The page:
• mischkag
    135 postsMember, Developer
    Does 'not' i meant
  • Rev0verDrive
    3665 postsMember, Battlefield 3, Battlefield 4, Battlefield, Battlefield 1 Member
    Impressive and very good to hear. Thanks for all the info.
  • kniphtee
    57 postsMember, Battlefield 3, Battlefield 4, Battlefield, Battlefield 1 Member
    NOT HIT REG NOTE - however on Verdun it is almost impossible to tell if you are suppressed, hurt or gassed - all the red which is fun makes sorting out the mix nearly impossible. Random point in match, I get revived into suppressed gun fire am on fire and the screen goes red pink and then I get a gas grenade which I could not see.
    Another random note - almost all of the games I've played on the DLC maps (oui, oui) have been lopsided - 1000-545, 1000-632, 1000-325, etc. and I've got some hours on all the maps - DICE is great at collecting data so hopefully they are seeing this trend as well as the nade spam on de Vaux and Verdun - it's pretty rough; there should be separate timers on different map situations as in CQ maps should have higher nade regens and more open maps the times at present.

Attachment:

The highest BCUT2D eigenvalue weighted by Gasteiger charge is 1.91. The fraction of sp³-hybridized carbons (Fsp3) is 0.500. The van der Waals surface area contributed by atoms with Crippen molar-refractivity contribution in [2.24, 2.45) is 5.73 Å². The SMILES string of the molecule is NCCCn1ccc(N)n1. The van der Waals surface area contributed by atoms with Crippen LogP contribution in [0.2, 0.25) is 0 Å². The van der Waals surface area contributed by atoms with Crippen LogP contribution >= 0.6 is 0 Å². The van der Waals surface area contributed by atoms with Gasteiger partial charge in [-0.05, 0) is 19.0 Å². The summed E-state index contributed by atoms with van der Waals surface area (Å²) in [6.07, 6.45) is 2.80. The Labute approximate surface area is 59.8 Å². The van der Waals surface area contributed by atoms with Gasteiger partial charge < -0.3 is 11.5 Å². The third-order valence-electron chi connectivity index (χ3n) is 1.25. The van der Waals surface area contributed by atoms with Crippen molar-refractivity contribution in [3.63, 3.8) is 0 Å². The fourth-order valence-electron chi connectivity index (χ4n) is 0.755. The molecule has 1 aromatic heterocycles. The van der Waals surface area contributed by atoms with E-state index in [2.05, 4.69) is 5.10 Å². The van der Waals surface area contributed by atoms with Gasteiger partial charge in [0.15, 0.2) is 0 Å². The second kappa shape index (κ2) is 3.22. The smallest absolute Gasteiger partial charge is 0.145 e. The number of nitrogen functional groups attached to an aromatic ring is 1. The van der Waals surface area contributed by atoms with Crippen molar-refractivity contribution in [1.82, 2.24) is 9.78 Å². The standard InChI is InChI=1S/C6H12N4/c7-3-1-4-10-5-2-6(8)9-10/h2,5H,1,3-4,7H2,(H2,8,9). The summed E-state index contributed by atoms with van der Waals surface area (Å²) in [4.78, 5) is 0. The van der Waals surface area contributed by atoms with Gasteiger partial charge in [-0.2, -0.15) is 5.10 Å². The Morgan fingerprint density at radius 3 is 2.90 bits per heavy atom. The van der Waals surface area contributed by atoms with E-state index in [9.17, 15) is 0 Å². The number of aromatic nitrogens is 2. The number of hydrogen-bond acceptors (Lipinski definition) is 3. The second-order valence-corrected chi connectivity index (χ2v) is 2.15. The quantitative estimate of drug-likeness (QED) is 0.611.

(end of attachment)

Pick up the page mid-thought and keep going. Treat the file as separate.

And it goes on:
Planes on Rupture are insane - never hear them and then dead = repeated points for the enemy and even if I see them falling - I cannot get away - boom too fast.
    What is with the creaking gate noise letting you know the squad leader designated a new point of attack?
    back to hit reg - the Cho-Cho is a beast and it feels like the slow rate of fire makes every shot hit without issue - it might need nerfed - some time later.
  • KingTolapsium
    4525 postsMember, Battlefield 3, Battlefield 4, Battlefield Hardline, Battlefield, Battlefield 1, CTE Member
    mischkag wrote: »
    @KingTolapsium: What do u mean with ''peaking advantage"?

    When a player jumps around a corner at enemies, the jumper sees things slightly before the enemy players are informed of the jumpers movement. High ping exaggerates this greatly.